Feeds

6.5m vehicles to be tracked by 2012

Rubber Duck, we know where you are

Build a business case: developing custom apps

A new study of satellite tracking technology estimates that US companies are tracking 3.6 million vehicles, a number that's due to rise to 6.5 million by 2012.

The study of tracking system use was carried out by CJ Driscoll and involved interviews with over a hundred industry executives about how they are using tracking now, and how they plan to over the next three years.

The advantages of tracking your vehicle fleet are pretty well known, but while GPS kit has become very cheap, the bandwidth for getting data back to head office, in real time, is still relatively expensive. That's now changing as more bandwidth and coverage becomes available without resorting to expensive satellite links: which is why the report expects to see such rapid growth.

All that growth will, apparently, lead to an industry worth $2.4bn as companies become more aware of the advantages of knowing where everyone is, and the speed with which they can get a decent return on investment.

The full facts and figures are available for those prepared to pay several grand, while the rest of us should be grateful we still live in a time when it's possible to nip home for a sarnie without having to explain oneself. ®

Secure remote control for conventional and virtual desktops

More from The Register

next story
UK fuzz want PINCODES on ALL mobile phones
Met Police calls for mandatory passwords on all new mobes
Canadian ISP Shaw falls over with 'routing' sickness
How sure are you of cloud computing now?
Don't call it throttling: Ericsson 'priority' tech gives users their own slice of spectrum
Actually it's a nifty trick - at least you'll pay for what you get
Three floats Jolla in Hong Kong: Says Sailfish is '3rd option'
Network throws hat into ring with Linux-powered handsets
Fifteen zero days found in hacker router comp romp
Four routers rooted in SOHOpelessly Broken challenge
New Sprint CEO says he will lower axe on staff – but prices come first
'Very disruptive' new rates to be revealed next week
US TV stations bowl sueball directly at FCC's spectrum mega-sale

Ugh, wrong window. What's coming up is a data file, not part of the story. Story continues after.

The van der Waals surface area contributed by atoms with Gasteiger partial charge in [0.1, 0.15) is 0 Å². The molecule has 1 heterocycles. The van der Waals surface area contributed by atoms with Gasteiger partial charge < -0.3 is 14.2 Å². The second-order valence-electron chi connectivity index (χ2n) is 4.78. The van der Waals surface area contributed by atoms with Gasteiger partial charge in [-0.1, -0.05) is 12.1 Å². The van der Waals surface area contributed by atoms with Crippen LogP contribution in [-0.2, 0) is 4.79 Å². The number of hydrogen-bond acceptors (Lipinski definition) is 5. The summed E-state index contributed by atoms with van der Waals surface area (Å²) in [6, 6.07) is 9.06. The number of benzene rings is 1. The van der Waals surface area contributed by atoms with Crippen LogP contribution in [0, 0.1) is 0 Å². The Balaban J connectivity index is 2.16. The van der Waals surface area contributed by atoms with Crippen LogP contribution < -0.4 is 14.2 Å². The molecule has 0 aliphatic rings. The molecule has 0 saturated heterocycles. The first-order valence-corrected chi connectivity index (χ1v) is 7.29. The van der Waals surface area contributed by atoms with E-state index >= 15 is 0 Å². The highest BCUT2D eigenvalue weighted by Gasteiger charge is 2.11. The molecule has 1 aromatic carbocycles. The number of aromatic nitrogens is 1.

Broadcasters upset about coverage and cost as they shift up and down the dials
Trans-Pacific: Google spaffs cash on FAST undersea packet-flinging
One of 6 backers for new 60 Tbps cable to hook US to Japan
Tech city types developing 'Google Glass for the blind' app
An app and service where other people 'see' for you
UK mobile coverage is BETTER than EVER, networks tell Ofcom
Regulator swallows this line and parrots it back out at us. What are they playing at?
prev story

Whitepapers

5 things you didn’t know about cloud backup
IT departments are embracing cloud backup, but there’s a lot you need to know before choosing a service provider. Learn all the critical things you need to know.
Implementing global e-invoicing with guaranteed legal certainty
Explaining the role local tax compliance plays in successful supply chain management and e-business and how leading global brands are addressing this.
Build a business case: developing custom apps
Learn how to maximize the value of custom applications by accelerating and simplifying their development.
Rethinking backup and recovery in the modern data center
Combining intelligence, operational analytics, and automation to enable efficient, data-driven IT organizations using the HP ABR approach.
Next gen security for virtualised datacentres
Legacy security solutions are inefficient due to the architectural differences between physical and virtual environments.